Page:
Can car mileage be checked on old used cars?

Not sure if this is a problem in America, but here in east Europe when you buy an older car (1995-2010), you automatically know that whatever mileage is written, it’s probably fake, if it says 180.000 kilometers, it’s probably like 250k or more, even if the ad says things like “imported from Germany!”,etc, in fact those imports are the ones with most mileages being reversed.

So, if I want to buy an older car, is there a way to check for this with 100% certainty or do I just have to believe whatever I’m told? For example let’s say I want to get an older BMW E39 or E46, they aren’t produced for almost 2 decades now, even though they are extremely common here, can those cars be checked at the official BMW repair shop or any other place?

Are there legal penalties for odometer rollback where you live?

It can be a problem in the US as well. AFAIK, most states now require the mileage to be documented on the registration application, including renewals. That means, the state has a record of the reported mileage for each year the registration was renewed. Now, I don’t think they actually verify the mileage, but if one is going to lie about it, you would have to at least be consistent about it. Most dealers will record the mileage when they service the vehicle. I am pretty sure independent shops also record the mileage, but that may not be universal. Now, you would have to know what shops the previous owner used for service, and probably have the previous owner agree to let you see the service records, but if they won’t agree to that, it would be a big red flag.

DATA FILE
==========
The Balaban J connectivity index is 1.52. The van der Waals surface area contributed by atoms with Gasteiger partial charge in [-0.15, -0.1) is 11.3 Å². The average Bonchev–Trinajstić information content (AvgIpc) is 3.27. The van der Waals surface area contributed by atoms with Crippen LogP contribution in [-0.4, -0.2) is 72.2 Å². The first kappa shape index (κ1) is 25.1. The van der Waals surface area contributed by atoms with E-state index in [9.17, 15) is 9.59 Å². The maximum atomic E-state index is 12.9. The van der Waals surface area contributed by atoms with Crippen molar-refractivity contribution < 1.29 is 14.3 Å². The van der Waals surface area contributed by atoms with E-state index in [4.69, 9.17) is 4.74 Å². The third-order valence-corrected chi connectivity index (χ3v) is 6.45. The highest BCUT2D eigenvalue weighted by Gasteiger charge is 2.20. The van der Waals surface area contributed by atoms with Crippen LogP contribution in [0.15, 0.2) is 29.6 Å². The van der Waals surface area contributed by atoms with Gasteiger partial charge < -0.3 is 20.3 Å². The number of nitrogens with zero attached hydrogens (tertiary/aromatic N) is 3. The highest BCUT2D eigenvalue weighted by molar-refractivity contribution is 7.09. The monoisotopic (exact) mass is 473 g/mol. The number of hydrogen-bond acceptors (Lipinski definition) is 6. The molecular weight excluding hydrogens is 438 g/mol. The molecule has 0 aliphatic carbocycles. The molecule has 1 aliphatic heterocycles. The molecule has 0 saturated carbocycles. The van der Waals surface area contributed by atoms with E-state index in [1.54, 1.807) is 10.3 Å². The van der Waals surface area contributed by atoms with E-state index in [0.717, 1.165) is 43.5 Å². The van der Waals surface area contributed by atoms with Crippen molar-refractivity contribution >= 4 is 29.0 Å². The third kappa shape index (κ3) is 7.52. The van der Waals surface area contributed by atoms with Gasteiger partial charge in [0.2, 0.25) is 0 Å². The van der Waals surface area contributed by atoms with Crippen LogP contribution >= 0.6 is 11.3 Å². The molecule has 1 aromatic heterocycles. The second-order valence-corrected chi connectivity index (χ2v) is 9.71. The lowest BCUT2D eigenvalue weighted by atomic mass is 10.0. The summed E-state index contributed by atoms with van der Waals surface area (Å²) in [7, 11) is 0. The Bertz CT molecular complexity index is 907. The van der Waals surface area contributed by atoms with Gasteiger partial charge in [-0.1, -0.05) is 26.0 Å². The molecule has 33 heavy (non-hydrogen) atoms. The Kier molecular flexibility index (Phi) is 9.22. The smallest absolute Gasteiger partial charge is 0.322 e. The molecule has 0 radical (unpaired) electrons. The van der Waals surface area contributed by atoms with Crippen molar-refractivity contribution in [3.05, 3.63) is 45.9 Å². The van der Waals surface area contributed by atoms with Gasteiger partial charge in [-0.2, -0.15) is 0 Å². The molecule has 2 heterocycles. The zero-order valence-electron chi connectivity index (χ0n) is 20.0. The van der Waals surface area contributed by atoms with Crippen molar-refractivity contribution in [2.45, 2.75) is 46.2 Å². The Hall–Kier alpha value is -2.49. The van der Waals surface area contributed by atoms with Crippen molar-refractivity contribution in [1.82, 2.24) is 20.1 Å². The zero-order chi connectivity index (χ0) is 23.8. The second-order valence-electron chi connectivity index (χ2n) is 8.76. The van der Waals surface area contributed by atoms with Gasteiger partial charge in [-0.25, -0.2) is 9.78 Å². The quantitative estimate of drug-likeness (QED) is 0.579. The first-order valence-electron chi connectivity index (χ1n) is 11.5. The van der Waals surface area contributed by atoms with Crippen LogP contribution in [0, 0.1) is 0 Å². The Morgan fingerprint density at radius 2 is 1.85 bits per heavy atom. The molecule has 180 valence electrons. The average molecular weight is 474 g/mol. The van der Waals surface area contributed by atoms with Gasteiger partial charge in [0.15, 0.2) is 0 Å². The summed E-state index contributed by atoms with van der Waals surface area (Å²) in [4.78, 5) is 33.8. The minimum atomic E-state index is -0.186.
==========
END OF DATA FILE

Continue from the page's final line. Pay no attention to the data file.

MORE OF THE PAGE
Interesting that you mention specifically BMW E39s and E46s. as these were some of the first cars that, again AFAIK, stored the mileage both in the car’s computer as well as the instrument cluster, and if they did not agree they would display an error. The programming was, in fact, was sophisticated enough so that if you replaced the instrument cluster with a new one, the car’s computer would recognize the zero value in the new cluster and replace it with the value stored in the computer. It was a pretty bullet-proof system, but about 10 years ago, someone posted a procedure that, if you could get a copy of the BMW software, you could change the value in the car’s computer. Now, the procedure is fairly complex and if you did it incorrectly, you would “brick it”, that is, make the computer about as useful as a brick. Not something a backyard mechanic would attempt, but a competent mechanic working for a shady used-car salesman could probably be successful with it.